See the Inquiry Project Rubric. (based on MYP style markbands) To differentiate, which was a suggestion from one of our learning support teachers, I created a checklist to help some students (and parents) focus on the key requirements of the task. See the Inquiry Project Rubric (Checklist Version). Needless to say, these students also had other modifications such as extra time to work, and more frequent check-ins form me.

Idea Generation for Demonstrations of Learning
An important step was to generate ideas for what MacKenzie refers to as “demonstrations of learning”. I love that term and now use it. I initially wrote some of my own ideas for the final presentation, but looked at a number of websites and created a document for review. We did go over the document, with me highlighting some of the more engaging ideas. The freedom to choose how they would present their learning culminated in ideas I NEVER would have considered myself. A case in point is this Paper Scroll Story on Saigo Takamori, the real “last samurai”. The student even created a prototype with an Oreo box! (see the image below)

Artist Katsuhika Hokusai Timeline
See the Inquiry Project Ideas document.

Unfortunately, due to a sudden trip overseas the students and I couldn’t plan and prepare, together, an “Inquiry Exhibition” at the school. However, I did have a morning before leaving and put together a display in the Middle School area. I wanted the students to see that their work would be presented to a wider audience. The school community was encouraged to stop by and learn a little Japanese history, and parents were given a document with links to each and every assignment. See a video of the display.

Here are some of the projects.

A museum brochure on Murasaki Shikibu, Japan’s first woman novelist, who may have written created the world’s first novel (pdf)

A museum brochure on Masako Hojo, woman samurai (pdf)

So what did they learn?
Paper Scroll Story Prototype
Beyond research and synthesis, you can see that many of the students have learned about the esthetics of a presentation - text and font colours and styles, colour contrasts, rule of thirds, narrative skills, and audio/video. Morevover, many of them employed storytelling concepts. There is always room for improvement, but for a group of 13-14 years olds they are doing very well, and learning a wide range of skills! (research, analysis, synthesis, oral and visual communication, and decision making to name a few)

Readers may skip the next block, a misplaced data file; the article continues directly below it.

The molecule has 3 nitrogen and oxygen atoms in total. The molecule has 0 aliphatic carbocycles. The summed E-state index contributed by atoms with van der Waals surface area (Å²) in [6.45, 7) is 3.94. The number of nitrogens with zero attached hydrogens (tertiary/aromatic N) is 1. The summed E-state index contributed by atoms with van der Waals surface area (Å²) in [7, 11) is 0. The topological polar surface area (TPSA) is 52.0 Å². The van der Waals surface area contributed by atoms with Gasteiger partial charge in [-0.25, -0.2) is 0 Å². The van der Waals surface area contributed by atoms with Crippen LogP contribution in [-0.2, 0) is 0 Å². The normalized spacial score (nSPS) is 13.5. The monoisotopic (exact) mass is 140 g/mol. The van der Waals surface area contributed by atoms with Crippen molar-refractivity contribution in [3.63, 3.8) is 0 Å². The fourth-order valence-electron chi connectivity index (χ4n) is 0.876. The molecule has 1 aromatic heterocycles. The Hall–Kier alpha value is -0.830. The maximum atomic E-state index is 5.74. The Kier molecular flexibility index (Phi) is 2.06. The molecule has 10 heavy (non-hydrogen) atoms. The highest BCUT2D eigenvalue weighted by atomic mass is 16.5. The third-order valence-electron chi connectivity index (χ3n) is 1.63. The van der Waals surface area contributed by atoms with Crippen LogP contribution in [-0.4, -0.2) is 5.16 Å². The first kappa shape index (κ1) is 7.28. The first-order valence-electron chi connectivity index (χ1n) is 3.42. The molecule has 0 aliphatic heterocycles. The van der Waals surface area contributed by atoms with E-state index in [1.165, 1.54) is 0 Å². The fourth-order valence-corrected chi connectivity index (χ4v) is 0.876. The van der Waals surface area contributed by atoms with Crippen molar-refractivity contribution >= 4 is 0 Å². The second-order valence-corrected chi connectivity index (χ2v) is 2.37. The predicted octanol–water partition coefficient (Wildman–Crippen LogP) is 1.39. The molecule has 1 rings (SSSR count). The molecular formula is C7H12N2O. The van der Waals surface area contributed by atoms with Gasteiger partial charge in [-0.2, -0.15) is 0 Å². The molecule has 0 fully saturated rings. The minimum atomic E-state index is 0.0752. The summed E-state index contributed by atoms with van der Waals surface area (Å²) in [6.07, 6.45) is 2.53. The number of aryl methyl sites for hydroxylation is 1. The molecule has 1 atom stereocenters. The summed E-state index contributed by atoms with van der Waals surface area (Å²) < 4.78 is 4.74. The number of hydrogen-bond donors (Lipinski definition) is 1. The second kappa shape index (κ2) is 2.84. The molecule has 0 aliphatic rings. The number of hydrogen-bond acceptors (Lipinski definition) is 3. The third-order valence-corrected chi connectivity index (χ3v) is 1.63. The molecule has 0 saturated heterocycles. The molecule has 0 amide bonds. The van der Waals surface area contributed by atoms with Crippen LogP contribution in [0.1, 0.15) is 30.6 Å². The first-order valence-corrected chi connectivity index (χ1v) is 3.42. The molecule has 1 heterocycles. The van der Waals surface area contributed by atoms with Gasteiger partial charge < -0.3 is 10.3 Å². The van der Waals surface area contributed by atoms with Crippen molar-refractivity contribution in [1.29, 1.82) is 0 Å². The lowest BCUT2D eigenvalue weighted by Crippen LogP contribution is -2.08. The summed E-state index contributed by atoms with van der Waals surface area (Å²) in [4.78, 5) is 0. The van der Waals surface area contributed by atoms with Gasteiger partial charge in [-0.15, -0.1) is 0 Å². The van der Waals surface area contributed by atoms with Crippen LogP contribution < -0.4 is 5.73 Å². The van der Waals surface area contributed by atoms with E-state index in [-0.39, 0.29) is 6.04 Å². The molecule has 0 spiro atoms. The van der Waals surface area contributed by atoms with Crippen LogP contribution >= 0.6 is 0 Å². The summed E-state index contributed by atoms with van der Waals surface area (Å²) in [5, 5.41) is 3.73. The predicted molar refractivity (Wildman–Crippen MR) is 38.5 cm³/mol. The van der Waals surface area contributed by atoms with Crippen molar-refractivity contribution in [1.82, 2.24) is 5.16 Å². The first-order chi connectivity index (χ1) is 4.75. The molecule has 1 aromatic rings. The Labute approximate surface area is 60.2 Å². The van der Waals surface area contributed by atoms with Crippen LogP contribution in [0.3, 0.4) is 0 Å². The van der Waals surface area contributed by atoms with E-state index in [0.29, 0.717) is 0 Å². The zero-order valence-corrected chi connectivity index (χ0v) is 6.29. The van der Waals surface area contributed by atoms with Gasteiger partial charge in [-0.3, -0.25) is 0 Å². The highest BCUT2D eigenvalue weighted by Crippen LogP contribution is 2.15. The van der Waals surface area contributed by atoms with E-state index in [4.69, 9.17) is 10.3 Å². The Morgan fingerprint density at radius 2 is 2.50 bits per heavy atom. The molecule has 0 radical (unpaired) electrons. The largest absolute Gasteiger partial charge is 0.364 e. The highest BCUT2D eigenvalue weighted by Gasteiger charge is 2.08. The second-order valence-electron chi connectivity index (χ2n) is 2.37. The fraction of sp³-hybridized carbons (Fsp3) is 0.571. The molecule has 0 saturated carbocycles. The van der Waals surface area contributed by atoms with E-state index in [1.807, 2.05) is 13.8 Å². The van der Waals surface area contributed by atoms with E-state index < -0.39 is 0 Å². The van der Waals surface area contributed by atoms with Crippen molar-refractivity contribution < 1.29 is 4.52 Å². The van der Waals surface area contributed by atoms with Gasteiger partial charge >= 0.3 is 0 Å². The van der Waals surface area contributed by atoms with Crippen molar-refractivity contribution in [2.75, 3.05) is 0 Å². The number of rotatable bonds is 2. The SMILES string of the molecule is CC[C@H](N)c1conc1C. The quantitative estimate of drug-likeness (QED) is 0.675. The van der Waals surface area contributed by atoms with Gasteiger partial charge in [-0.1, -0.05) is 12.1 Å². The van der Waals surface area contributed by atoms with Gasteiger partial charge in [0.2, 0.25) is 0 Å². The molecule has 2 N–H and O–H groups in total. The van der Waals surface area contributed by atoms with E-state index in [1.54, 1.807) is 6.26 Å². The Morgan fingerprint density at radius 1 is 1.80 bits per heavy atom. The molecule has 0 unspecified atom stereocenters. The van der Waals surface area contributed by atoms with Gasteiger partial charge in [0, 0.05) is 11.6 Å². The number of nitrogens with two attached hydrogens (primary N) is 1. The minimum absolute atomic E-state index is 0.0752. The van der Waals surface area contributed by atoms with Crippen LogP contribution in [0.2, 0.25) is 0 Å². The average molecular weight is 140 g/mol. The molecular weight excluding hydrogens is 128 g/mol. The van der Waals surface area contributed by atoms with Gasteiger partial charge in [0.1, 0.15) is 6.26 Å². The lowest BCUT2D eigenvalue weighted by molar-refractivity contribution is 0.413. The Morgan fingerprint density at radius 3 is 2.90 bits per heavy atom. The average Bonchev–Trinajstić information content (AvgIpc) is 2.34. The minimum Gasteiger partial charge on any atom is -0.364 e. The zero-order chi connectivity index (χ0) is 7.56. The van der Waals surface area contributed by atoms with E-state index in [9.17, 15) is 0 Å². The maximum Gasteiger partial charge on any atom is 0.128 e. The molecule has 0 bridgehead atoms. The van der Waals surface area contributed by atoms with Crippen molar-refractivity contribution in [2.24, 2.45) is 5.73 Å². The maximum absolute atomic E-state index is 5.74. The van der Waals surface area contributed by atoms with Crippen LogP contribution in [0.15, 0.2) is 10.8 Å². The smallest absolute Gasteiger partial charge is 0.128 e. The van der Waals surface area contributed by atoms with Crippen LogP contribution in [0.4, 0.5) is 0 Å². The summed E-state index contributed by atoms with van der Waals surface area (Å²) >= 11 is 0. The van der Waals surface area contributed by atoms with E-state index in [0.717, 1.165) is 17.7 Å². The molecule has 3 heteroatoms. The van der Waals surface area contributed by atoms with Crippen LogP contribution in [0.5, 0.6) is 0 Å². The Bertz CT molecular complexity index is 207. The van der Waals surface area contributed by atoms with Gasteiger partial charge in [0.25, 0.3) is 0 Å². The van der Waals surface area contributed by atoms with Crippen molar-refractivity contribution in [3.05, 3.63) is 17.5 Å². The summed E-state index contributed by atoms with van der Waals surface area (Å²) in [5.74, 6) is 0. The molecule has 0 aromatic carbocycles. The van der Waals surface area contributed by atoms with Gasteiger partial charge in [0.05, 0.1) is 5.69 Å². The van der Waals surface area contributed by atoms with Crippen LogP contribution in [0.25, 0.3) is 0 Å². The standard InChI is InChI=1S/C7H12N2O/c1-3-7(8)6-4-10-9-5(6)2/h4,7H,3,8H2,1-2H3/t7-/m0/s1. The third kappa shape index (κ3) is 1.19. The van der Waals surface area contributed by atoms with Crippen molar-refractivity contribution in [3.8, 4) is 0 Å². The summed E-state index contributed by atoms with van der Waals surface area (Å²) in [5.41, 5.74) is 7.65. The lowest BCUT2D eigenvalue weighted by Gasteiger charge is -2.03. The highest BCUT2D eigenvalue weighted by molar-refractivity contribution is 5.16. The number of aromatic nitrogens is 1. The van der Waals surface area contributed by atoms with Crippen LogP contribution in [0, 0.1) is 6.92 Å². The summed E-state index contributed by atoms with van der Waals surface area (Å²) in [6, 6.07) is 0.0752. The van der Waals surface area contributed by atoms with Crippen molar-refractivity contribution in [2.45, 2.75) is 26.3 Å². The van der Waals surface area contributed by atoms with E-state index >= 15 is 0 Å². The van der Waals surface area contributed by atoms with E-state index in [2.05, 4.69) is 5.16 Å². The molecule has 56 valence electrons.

What would I do differently?

Saigo Takamori and Masako Hojo Museum Brochures
I think I would more emphatically encourage students to choose topics that are not directly studied in the class. (or perhaps even require it) Many of the topic choices were based on course content, albeit with much deeper research. In the least, students had choice and were most likely interested in the topics. Additionally, I would encourage students to think more about what would be interesting to an audience. There were several screencasts of Google Slides, Keynote, or PowerPoint. This isn’t so innovative. One could argue that using an online comic app to create a presentation is also lacking creativity, but it is much more engaging than a slideshow.  

Monday, July 3, 2017

Google Innovator Program Mentoring: Some Mentoring Reflections

For the past year I have had the good fortune to work with a new Google for Education Certified Innovator, Austin Houp (Google+ and Twitter), supporting him as a mentor. Most of the ideas here are his reflections, along with mine as a mentor. Here is a fantastic New Google Site called Global ConnectEDU that Austin put together to keep the project moving forward, another testament to his commitment to continue this learning journey. 

Although I have been a Teacher / Technology Coach for the past four years, which has obvious elements of mentoring, this is the first opportunity I have had to work with a professional peer over an extended period of time. Some special characteristic of this year-long endeavour was that we worked between Japan and the United States, and more importantly, I could include students in two of my classes. (one for the project, and another with an idea we generated through one of our online Hangouts due to students studying primary source documents on Christopher Columbus) 

The experience has further reinforced my belief that we are indeed very fortunate to have digital technologies that allow collaboration and shared learning across the globe.